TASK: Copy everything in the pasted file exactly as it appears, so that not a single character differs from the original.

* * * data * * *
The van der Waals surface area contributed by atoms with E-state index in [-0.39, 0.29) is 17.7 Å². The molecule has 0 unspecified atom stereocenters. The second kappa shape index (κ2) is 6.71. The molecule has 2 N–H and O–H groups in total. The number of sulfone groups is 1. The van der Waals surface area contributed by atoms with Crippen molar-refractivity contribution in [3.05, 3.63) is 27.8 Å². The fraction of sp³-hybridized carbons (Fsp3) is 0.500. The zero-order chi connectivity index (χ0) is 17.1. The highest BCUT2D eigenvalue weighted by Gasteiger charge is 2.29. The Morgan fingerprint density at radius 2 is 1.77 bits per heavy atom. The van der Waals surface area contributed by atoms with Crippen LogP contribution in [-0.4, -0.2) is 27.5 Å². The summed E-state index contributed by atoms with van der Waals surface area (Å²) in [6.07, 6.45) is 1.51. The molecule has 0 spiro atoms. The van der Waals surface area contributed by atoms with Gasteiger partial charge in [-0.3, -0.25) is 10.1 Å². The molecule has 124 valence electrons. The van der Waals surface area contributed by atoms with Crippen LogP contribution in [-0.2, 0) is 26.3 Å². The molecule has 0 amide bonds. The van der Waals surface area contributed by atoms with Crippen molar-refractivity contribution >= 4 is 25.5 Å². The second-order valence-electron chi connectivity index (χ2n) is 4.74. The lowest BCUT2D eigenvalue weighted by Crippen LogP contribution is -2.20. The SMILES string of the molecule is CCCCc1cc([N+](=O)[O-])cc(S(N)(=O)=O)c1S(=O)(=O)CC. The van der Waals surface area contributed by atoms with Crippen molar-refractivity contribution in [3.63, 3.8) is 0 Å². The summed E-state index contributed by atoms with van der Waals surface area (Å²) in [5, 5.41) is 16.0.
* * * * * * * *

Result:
The van der Waals surface area contributed by atoms with E-state index in [-0.39, 0.29) is 17.7 Å². The molecule has 0 unspecified atom stereocenters. The second kappa shape index (κ2) is 6.71. The molecule has 2 N–H and O–H groups in total. The number of sulfone groups is 1. The van der Waals surface area contributed by atoms with Crippen molar-refractivity contribution in [3.05, 3.63) is 27.8 Å². The fraction of sp³-hybridized carbons (Fsp3) is 0.500. The zero-order chi connectivity index (χ0) is 17.1. The highest BCUT2D eigenvalue weighted by Gasteiger charge is 2.29. The Morgan fingerprint density at radius 2 is 1.77 bits per heavy atom. The van der Waals surface area contributed by atoms with Crippen LogP contribution in [-0.4, -0.2) is 27.5 Å². The summed E-state index contributed by atoms with van der Waals surface area (Å²) in [6.07, 6.45) is 1.51. The molecule has 0 spiro atoms. The van der Waals surface area contributed by atoms with Gasteiger partial charge in [-0.3, -0.25) is 10.1 Å². The molecule has 124 valence electrons. The van der Waals surface area contributed by atoms with Crippen LogP contribution in [-0.2, 0) is 26.3 Å². The molecule has 0 amide bonds. The van der Waals surface area contributed by atoms with Crippen molar-refractivity contribution >= 4 is 25.5 Å². The second-order valence-electron chi connectivity index (χ2n) is 4.74. The lowest BCUT2D eigenvalue weighted by Crippen LogP contribution is -2.20. The SMILES string of the molecule is CCCCc1cc([N+](=O)[O-])cc(S(N)(=O)=O)c1S(=O)(=O)CC. The van der Waals surface area contributed by atoms with Crippen molar-refractivity contribution in [3.63, 3.8) is 0 Å². The summed E-state index contributed by atoms with van der Waals surface area (Å²) in [5, 5.41) is 16.0.